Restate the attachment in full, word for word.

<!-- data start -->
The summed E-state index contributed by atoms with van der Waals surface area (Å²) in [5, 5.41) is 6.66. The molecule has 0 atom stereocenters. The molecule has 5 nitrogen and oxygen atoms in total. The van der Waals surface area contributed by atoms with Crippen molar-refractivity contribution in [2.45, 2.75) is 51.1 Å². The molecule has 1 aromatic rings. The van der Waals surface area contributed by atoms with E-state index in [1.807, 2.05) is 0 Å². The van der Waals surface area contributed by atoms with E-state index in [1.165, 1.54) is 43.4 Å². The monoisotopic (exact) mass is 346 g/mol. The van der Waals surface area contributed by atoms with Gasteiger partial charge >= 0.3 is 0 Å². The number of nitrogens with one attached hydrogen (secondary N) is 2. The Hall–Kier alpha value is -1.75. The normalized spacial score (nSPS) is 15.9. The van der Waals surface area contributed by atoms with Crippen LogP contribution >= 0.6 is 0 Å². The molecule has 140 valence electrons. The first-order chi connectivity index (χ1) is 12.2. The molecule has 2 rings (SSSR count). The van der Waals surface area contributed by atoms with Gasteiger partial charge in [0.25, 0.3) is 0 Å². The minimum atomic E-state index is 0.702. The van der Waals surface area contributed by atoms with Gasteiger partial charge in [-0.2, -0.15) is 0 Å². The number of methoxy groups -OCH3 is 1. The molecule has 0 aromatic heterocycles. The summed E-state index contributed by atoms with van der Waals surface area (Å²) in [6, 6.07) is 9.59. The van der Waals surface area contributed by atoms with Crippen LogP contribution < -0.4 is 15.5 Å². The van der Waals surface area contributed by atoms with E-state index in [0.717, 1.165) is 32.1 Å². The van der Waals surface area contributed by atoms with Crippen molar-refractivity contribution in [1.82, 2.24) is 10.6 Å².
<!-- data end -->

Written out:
The summed E-state index contributed by atoms with van der Waals surface area (Å²) in [5, 5.41) is 6.66. The molecule has 0 atom stereocenters. The molecule has 5 nitrogen and oxygen atoms in total. The van der Waals surface area contributed by atoms with Crippen molar-refractivity contribution in [2.45, 2.75) is 51.1 Å². The molecule has 1 aromatic rings. The van der Waals surface area contributed by atoms with E-state index in [1.807, 2.05) is 0 Å². The van der Waals surface area contributed by atoms with E-state index in [1.165, 1.54) is 43.4 Å². The monoisotopic (exact) mass is 346 g/mol. The van der Waals surface area contributed by atoms with Gasteiger partial charge >= 0.3 is 0 Å². The number of nitrogens with one attached hydrogen (secondary N) is 2. The Hall–Kier alpha value is -1.75. The normalized spacial score (nSPS) is 15.9. The van der Waals surface area contributed by atoms with Crippen LogP contribution >= 0.6 is 0 Å². The molecule has 140 valence electrons. The first-order chi connectivity index (χ1) is 12.2. The molecule has 2 rings (SSSR count). The van der Waals surface area contributed by atoms with Gasteiger partial charge in [0.25, 0.3) is 0 Å². The minimum atomic E-state index is 0.702. The van der Waals surface area contributed by atoms with Gasteiger partial charge in [-0.2, -0.15) is 0 Å². The number of methoxy groups -OCH3 is 1. The molecule has 0 aromatic heterocycles. The summed E-state index contributed by atoms with van der Waals surface area (Å²) in [6, 6.07) is 9.59. The van der Waals surface area contributed by atoms with Crippen LogP contribution < -0.4 is 15.5 Å². The van der Waals surface area contributed by atoms with E-state index in [0.717, 1.165) is 32.1 Å². The van der Waals surface area contributed by atoms with Crippen molar-refractivity contribution in [1.82, 2.24) is 10.6 Å².